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A complete switch to remote learning is not possible, but a mix of quality teaching and technology will be the next stage of British education

 Technology in the classroom and its future – Caution must be taken to avoid disparity in the learning experiences of students from different backgrounds 

The COVID-19 pandemic has led to widespread global school closures, resulting in many schools being either fully or partly reliant on online learning for a third of the recent school year.

Online reinvention has sprung from necessity, leading to a rapid evolution of teaching style in schools, which up to now have been typecast as resistant to change on a larger scale. The rapid, comprehensive response from schools and teachers during this period has shown their capacity, and willingness, to adapt and integrate technology into their teaching, and, quite possibly, their classrooms.

The question of whether education technology will persist post-pandemic to become a constant in the classroom is being increasingly answered ‘yes’. Less clear is to what extent long-term distance home learning will also be a standard part of a child’s journey through education.

School closures have shown that a significant number of students derive benefit from online learning. The ability to move through topics at their own pace, and under their own self-discipline, has resulted in improved independent learning and improved learner outcomes.

Through their service, Atom has witnessed a pronounced increase in both progress and attainment scores for pupils using their learning platforms during the pandemic. Integrating adaptive technology results in a personalised learning experience, where pupils are learning and retaining information more quickly and effectively. Optimising an individual’s progression is not always possible within the classroom.

However, while many Key Stage 2 children are showing themselves to work more efficiently online, younger age groups, lacking self-discipline and independent learning skills, tend to benefit from more structured, classroom-based learning.

Steve Spriggs 100x100William Clarence Education managing director, Stephen Spriggs, commented,

“We have seen a disparity in how different age groups interact and benefit from remote learning with younger children lacking the capacity to fully profit from the new teaching style.

“Younger age groups are also suffering from the lack of face-to-face interaction usually encountered in the classroom. Leading to a disintegration of soft skills picked up from teaching staff and fellow pupils.”

Some schools have combatted these issues with EdTech solutions that provide an interactive classroom experience that replicate the structured environment of a classroom through video capabilities, and allow pupils to attend interactive lessons where they can learn in a fun and participatory way from the safety of their home.

This combination of innovation education technology with traditional pedagogies has resulted in an environment where students can learn effectively without missing out on the social benefits of group learning.

The greatest issue when it comes to home and blended learning is the extensive accessibility issues.

Flo Simpson 100x100Head of product at Atom Learning, Flo Simpson, said,

“The pandemic has thrown into stark contrast how online learning can exacerbate educational inequalities, with children from low-income backgrounds having limited access to the tech necessary for remote learning.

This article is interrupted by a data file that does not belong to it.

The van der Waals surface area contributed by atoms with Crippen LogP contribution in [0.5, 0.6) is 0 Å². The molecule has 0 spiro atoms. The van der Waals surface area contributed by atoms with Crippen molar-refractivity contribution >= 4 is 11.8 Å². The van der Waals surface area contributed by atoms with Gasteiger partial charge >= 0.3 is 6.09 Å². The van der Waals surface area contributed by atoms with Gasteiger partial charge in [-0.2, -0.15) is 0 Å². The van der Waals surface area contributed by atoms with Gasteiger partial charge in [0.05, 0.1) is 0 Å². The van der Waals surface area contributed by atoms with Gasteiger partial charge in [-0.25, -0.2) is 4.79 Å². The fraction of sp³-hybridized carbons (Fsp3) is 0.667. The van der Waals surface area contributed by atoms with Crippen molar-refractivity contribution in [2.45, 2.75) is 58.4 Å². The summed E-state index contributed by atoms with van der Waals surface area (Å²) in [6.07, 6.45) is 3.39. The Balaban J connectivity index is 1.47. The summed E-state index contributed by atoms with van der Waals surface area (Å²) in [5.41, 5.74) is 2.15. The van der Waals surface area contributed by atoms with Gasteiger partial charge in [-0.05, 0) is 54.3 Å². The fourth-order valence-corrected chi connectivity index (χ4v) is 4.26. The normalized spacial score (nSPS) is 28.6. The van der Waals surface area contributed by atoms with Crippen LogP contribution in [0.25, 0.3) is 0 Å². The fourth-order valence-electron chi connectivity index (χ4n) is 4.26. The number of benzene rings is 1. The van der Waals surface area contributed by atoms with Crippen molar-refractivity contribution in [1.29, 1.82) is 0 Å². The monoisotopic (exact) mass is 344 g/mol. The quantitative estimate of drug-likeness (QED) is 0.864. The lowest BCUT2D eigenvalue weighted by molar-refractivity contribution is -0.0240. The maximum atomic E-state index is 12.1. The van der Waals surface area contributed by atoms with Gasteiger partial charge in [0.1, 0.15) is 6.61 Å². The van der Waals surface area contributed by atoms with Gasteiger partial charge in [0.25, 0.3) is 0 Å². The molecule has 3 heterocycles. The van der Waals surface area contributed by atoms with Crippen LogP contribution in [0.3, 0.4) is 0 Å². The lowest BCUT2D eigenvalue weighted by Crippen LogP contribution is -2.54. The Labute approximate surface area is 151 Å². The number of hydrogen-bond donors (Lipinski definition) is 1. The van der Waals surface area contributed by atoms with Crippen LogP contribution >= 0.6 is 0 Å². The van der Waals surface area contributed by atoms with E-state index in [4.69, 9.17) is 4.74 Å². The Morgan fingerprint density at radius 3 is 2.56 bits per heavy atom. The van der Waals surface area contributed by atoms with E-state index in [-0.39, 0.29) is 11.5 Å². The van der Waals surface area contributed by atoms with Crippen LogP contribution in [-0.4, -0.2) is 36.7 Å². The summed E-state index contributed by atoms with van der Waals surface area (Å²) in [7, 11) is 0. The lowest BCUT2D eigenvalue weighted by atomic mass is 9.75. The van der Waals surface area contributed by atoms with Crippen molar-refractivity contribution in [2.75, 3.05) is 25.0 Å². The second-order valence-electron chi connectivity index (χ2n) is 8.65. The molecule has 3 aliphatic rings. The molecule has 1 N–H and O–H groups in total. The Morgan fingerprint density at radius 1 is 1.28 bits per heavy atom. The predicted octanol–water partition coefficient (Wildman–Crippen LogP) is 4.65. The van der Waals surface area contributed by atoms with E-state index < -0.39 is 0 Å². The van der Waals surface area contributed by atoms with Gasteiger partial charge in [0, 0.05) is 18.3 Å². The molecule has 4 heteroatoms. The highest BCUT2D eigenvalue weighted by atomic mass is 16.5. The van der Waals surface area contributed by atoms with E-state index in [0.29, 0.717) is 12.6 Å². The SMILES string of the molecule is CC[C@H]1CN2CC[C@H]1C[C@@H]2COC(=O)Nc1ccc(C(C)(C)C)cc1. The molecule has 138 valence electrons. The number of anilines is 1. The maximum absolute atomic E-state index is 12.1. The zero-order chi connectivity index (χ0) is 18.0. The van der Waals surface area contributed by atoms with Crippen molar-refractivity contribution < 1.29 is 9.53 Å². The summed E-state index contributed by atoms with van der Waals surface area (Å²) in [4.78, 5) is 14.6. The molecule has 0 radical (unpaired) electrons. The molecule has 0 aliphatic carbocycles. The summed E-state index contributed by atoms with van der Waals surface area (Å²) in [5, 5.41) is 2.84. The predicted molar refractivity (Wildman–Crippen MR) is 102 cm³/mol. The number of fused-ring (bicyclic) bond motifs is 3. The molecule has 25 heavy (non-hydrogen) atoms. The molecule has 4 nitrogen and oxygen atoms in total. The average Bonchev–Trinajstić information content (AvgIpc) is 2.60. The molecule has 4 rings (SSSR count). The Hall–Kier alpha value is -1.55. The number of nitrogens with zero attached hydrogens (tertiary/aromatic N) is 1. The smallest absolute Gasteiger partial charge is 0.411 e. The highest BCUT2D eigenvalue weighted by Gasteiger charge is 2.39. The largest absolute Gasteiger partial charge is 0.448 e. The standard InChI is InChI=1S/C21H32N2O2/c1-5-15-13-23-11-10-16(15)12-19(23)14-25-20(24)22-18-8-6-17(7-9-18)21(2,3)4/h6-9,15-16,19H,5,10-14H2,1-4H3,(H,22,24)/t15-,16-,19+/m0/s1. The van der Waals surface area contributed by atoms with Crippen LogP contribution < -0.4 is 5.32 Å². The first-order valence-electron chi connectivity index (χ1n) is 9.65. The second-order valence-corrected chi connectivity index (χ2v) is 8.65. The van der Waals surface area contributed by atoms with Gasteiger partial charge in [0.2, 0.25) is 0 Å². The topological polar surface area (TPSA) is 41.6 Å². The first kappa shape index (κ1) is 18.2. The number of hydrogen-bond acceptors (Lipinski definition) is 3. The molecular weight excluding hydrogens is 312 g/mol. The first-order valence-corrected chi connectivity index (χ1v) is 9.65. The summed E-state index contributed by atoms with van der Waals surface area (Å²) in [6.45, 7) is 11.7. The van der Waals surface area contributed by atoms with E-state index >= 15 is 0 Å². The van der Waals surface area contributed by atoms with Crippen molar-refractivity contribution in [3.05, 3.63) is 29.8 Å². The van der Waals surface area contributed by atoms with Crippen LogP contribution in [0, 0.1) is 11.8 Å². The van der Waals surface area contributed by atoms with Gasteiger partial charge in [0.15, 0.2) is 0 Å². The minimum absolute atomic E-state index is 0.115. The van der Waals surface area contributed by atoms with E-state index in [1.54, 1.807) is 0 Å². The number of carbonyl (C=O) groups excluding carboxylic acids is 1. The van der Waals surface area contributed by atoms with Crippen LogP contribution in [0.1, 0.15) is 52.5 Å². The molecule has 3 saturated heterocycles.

“It is clear that a complete switch to remote learning is simply not a possibility for every family: in addition to issues with access to the necessary technology, many parents will be returning to full-time work post-pandemic.”

However, the sudden shift to online learning has been a catalyst for creating a new method of educating students, both at home and in school, and school closures have highlighted how EdTech solutions can have a hugely positive impact on pupil progress.

A combination of innovative technology and quality teaching will, most likely, be the next stage of education in the UK, and that this will be to the benefit of schools, teachers, and, most importantly, pupils.

About Atom Learning: A fully adaptive Key Stage 2 online learning platform for students, covering English, maths, verbal reasoning and non-verbal reasoning. Atom Learning combines high-quality, teacher-made content with sophisticated technology to keep students on their individual, optimal learning paths. Atom Learning fully integrates across the classroom and home via distinct school and home platforms, Atom Prime and Atom Nucleus.

Atom Learning was recently named in the Startups 100 List of 2020’s most promising new companies. Atom Learning also won Best AI-Based Solution for Education in the AI Breakthrough Awards. Atom Prime, launched a year ago, is used by over 700 schools worldwide; Atom Nucleus is used by thousands of parents. Atom Learning are running free online summer courses throughout July and August for Key Stage 2 pupils. 

About William Clarence EducationThe leading education advisory and consultancy service in the UK. With an unrivalled reach into the UK Schooling and University network, William Clarence offers unbiased advice to students and parents from around the world; at every stage of their academic journey.

From Independent School Application and Placement, full UCAS and University application consultancy, Oxbridge Applications, US College Admission and Home-schooling programmes, William Clarence Education draws on a deep relationship driven network with schools, Universities and senior education figures within the industry.

By putting the student and family at the centre of the process, William Clarence ensures their clients reach their maximum potential and gain access to the very best of UK education.

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